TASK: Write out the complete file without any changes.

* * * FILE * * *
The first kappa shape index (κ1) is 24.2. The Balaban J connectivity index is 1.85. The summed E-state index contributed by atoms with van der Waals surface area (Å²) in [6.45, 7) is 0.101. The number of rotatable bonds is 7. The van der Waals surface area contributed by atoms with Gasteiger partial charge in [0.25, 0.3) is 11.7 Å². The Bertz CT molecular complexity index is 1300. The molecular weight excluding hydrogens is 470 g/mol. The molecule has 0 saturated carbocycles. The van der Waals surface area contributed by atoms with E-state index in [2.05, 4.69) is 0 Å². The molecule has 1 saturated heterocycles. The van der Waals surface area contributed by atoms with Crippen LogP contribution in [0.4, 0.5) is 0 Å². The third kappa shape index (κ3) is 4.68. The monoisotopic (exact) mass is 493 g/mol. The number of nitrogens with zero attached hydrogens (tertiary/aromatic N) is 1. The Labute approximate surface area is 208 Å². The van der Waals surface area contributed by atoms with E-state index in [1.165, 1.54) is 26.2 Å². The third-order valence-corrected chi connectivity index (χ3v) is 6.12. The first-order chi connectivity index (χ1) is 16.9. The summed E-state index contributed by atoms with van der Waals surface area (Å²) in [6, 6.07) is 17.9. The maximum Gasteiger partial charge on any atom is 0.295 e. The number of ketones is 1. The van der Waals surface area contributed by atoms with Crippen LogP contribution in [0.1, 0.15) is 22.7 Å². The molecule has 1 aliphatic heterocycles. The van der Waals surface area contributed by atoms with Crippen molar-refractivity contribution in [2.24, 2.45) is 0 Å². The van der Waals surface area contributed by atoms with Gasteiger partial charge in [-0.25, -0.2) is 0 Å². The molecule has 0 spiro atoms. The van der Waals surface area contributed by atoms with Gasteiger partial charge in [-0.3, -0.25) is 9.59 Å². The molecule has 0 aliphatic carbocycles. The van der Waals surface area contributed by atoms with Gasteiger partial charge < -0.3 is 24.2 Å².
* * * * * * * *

The first kappa shape index (κ1) is 24.2. The Balaban J connectivity index is 1.85. The summed E-state index contributed by atoms with van der Waals surface area (Å²) in [6.45, 7) is 0.101. The number of rotatable bonds is 7. The van der Waals surface area contributed by atoms with Gasteiger partial charge in [0.25, 0.3) is 11.7 Å². The Bertz CT molecular complexity index is 1300. The molecular weight excluding hydrogens is 470 g/mol. The molecule has 0 saturated carbocycles. The van der Waals surface area contributed by atoms with E-state index in [2.05, 4.69) is 0 Å². The molecule has 1 saturated heterocycles. The van der Waals surface area contributed by atoms with Crippen LogP contribution in [0.4, 0.5) is 0 Å². The third kappa shape index (κ3) is 4.68. The monoisotopic (exact) mass is 493 g/mol. The number of nitrogens with zero attached hydrogens (tertiary/aromatic N) is 1. The Labute approximate surface area is 208 Å². The van der Waals surface area contributed by atoms with E-state index in [1.165, 1.54) is 26.2 Å². The third-order valence-corrected chi connectivity index (χ3v) is 6.12. The first-order chi connectivity index (χ1) is 16.9. The summed E-state index contributed by atoms with van der Waals surface area (Å²) in [6, 6.07) is 17.9. The maximum Gasteiger partial charge on any atom is 0.295 e. The number of ketones is 1. The van der Waals surface area contributed by atoms with Crippen LogP contribution in [0.1, 0.15) is 22.7 Å². The molecule has 1 aliphatic heterocycles. The van der Waals surface area contributed by atoms with Crippen molar-refractivity contribution in [2.24, 2.45) is 0 Å². The van der Waals surface area contributed by atoms with Gasteiger partial charge in [-0.25, -0.2) is 0 Å². The molecule has 0 spiro atoms. The van der Waals surface area contributed by atoms with Gasteiger partial charge in [-0.3, -0.25) is 9.59 Å². The molecule has 0 aliphatic carbocycles. The van der Waals surface area contributed by atoms with Gasteiger partial charge < -0.3 is 24.2 Å².